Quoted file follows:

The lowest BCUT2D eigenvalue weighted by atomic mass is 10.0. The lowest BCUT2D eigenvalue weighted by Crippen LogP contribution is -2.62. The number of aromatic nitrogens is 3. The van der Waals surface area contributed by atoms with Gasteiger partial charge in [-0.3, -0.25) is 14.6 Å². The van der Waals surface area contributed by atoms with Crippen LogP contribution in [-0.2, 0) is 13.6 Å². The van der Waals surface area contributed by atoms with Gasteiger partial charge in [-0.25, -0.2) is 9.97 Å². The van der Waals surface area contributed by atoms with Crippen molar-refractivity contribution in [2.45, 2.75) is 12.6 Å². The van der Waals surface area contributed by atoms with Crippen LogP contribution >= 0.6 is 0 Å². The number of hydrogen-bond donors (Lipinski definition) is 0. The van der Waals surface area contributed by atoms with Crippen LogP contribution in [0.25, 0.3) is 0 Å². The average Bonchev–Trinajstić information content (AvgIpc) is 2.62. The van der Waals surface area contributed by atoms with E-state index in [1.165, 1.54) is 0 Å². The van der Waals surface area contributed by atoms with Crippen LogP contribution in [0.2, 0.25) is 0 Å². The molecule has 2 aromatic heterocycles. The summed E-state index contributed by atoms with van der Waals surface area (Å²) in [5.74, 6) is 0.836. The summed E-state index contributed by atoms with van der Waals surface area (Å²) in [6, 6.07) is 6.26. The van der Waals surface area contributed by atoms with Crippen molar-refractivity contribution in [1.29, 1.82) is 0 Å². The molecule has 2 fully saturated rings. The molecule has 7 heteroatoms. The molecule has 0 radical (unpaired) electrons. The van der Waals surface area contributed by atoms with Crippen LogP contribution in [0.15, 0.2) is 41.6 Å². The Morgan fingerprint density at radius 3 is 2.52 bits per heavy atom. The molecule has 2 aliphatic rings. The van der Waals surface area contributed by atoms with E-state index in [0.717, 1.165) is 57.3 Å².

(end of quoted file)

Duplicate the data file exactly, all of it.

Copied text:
The lowest BCUT2D eigenvalue weighted by atomic mass is 10.0. The lowest BCUT2D eigenvalue weighted by Crippen LogP contribution is -2.62. The number of aromatic nitrogens is 3. The van der Waals surface area contributed by atoms with Gasteiger partial charge in [-0.3, -0.25) is 14.6 Å². The van der Waals surface area contributed by atoms with Crippen LogP contribution in [-0.2, 0) is 13.6 Å². The van der Waals surface area contributed by atoms with Gasteiger partial charge in [-0.25, -0.2) is 9.97 Å². The van der Waals surface area contributed by atoms with Crippen molar-refractivity contribution in [2.45, 2.75) is 12.6 Å². The van der Waals surface area contributed by atoms with Crippen LogP contribution >= 0.6 is 0 Å². The number of hydrogen-bond donors (Lipinski definition) is 0. The van der Waals surface area contributed by atoms with Crippen LogP contribution in [0.25, 0.3) is 0 Å². The average Bonchev–Trinajstić information content (AvgIpc) is 2.62. The van der Waals surface area contributed by atoms with E-state index in [1.165, 1.54) is 0 Å². The van der Waals surface area contributed by atoms with Crippen LogP contribution in [0.2, 0.25) is 0 Å². The molecule has 2 aromatic heterocycles. The summed E-state index contributed by atoms with van der Waals surface area (Å²) in [5.74, 6) is 0.836. The summed E-state index contributed by atoms with van der Waals surface area (Å²) in [6, 6.07) is 6.26. The van der Waals surface area contributed by atoms with Crippen molar-refractivity contribution in [1.29, 1.82) is 0 Å². The molecule has 2 fully saturated rings. The molecule has 7 heteroatoms. The molecule has 0 radical (unpaired) electrons. The van der Waals surface area contributed by atoms with Crippen LogP contribution in [0.15, 0.2) is 41.6 Å². The Morgan fingerprint density at radius 3 is 2.52 bits per heavy atom. The molecule has 2 aliphatic rings. The van der Waals surface area contributed by atoms with E-state index in [0.717, 1.165) is 57.3 Å².